Last week in our antiracism discussion group (which is still going strong almost two years in), one discussion thread focused on Jesus’ parable of the Good Samaritan. While not of a different race, Samaritans were still seen as outsiders by the Jews in Jesus’ time. The impulse of the “good” Samaritan to care for the robbery victim, and even to go the extra mile of taking him to an inn and promising to pay “whatever more you spend” for an unknown stranger, is magnanimous indeed. One of our group members commented, though, that we adulate the good Samaritan without actually emulating him.
Yes, these are big words, and they feel appropriate for this big idea. There’s a huge gulf for most of us between adulation and emulation. It’s easy to adulate (revere, praise) those we admire. We talk about all the good things that Mahatma Gandhi and Mother Teresa did, or the impact that Martin Luther King Jr. and John Lewis have had on American political discussions about race. But seldom do we truly emulate (imitate, copy) what they actually did.
I can’t help but think of what’s happening on the world stage as I ponder this. Vladimir Putin has invaded Ukraine and captured the remains of the Chernobyl nuclear plant, which I presume he will use as a way to threaten the health of everyone in Europe if they don’t give him everything he wants. Last week, a member of the Republican party condemned the former president for his “adulation” of Putin, saying it “aided our enemies.” I would say that the former president has always adulated Putin—and even sought to emulate Putin after he lost the 2020 presidential election. Fortunately, there were (barely?) enough checks and balances in place to prevent him from overturning the election results.
This is ugly stuff, and yes, you and I are mostly relegated to the sidelines. Especially when strongmen have steadily built up the power and the sycophants that allow them to act with impunity, there’s very little we can do. One role model that many admire is coming to mind, however: Dietrich Bonhoeffer. This German Lutheran pastor and activist didn’t just adulate Jesus. He opposed the Nazi regime from its earliest days (for the sake of “future generations”) and was eventually executed for his role in resisting Hitler. He wasn’t “successful,” if his goal was to bring down Hitler. But perhaps he made some difference in whom we adulate, and perhaps even dare to emulate.
I wonder about the status of resistance in Russia right now (including and beyond the thousand-plus protesters who have been arrested) and pray for whoever might be in a position to make a difference. I pray for each of us to be open to when God might call us to move beyond adulation to emulation, be it standing up for voting and women’s rights here in America or fighting rising dictatorships around the world.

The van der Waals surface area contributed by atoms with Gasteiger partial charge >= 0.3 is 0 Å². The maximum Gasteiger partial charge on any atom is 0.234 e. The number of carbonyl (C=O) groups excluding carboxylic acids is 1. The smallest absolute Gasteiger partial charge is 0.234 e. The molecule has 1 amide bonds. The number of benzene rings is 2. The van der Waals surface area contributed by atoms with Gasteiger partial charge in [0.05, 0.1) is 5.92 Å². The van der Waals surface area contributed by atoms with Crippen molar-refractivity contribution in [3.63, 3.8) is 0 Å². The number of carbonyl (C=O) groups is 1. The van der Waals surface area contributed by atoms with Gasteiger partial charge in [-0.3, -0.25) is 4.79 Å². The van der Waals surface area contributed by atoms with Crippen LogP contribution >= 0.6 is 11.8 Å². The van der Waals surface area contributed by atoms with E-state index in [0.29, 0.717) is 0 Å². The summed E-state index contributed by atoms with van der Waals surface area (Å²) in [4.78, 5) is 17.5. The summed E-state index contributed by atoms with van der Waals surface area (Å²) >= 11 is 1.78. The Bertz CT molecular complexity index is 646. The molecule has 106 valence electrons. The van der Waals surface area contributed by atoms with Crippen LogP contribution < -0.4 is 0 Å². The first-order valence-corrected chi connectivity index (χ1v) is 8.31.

I also pray for every innocent soldier and civilian caught up in this conflict in Ukraine. The vast majority of them are helpless pawns in Putin’s game…just as were Jesus’ fellow Jews who had to carry Roman soldiers’ gear for a mile two thousand years ago.
Ash Wednesday is two days from now. Let us pray for all whose bodies will turn to ash sooner than they would in a time of peace, and for all of us to take seriously our calling to follow Christ. In what ways might you emulate Jesus, not just adulate him?
Almost against my will, my mind? heart? soul? insists on melting, growing, praying for Vladimir Putin. I now see him as a hugely hurting boy/man, lost, obsessed, and drunk in vainglorious obsession using everything outside himself to ease his pain, fill his void, and tell him who he is. In the same vein, I also pray for all aggressors and oppressors who “know not what they do.” Writing this I am as close to my growing edge as I can stand. Thank you, Holy 3.
Oh, Joy, thank you for daring to share this growing edge with us. Yes, Putin does need our prayers, as do all the powerful who “know not what they do” in terms of not recognizing how they could use their power for good instead of ill. May what is seeming more like a failure of an invasion indeed bring him the wisdom and lessons he needs….
One of the many things that has impacted me about this invasion is that the President of Ukraine is Jewish and most of his family died in the Holocaust. His grandfather was the only survivor of the four brothers. To me, Zelensky is emulating what it takes to be a true leader up against a ‘giant’ and will lead his people/country to the very edge to show the courage needed in this situation. More world leaders (and myself included) could do more to follow his example of bravery in the face of adversity for a just, noble and right cause.
But I too, am praying for all. Even ‘the enemies’ as Christ told us to do.
Abundant blessings to you!
Thank you, Nila, for sharing this important aspect of the situation in Ukraine that I did not know. I can see how his family’s history shapes his determination and bravery in the midst of such challenges. Thank you for joining in the prayer for all. I especially am praying for all those innocent young Russian foot soldiers who have so few options or rights. May peace come soon.
Blessings to you as well!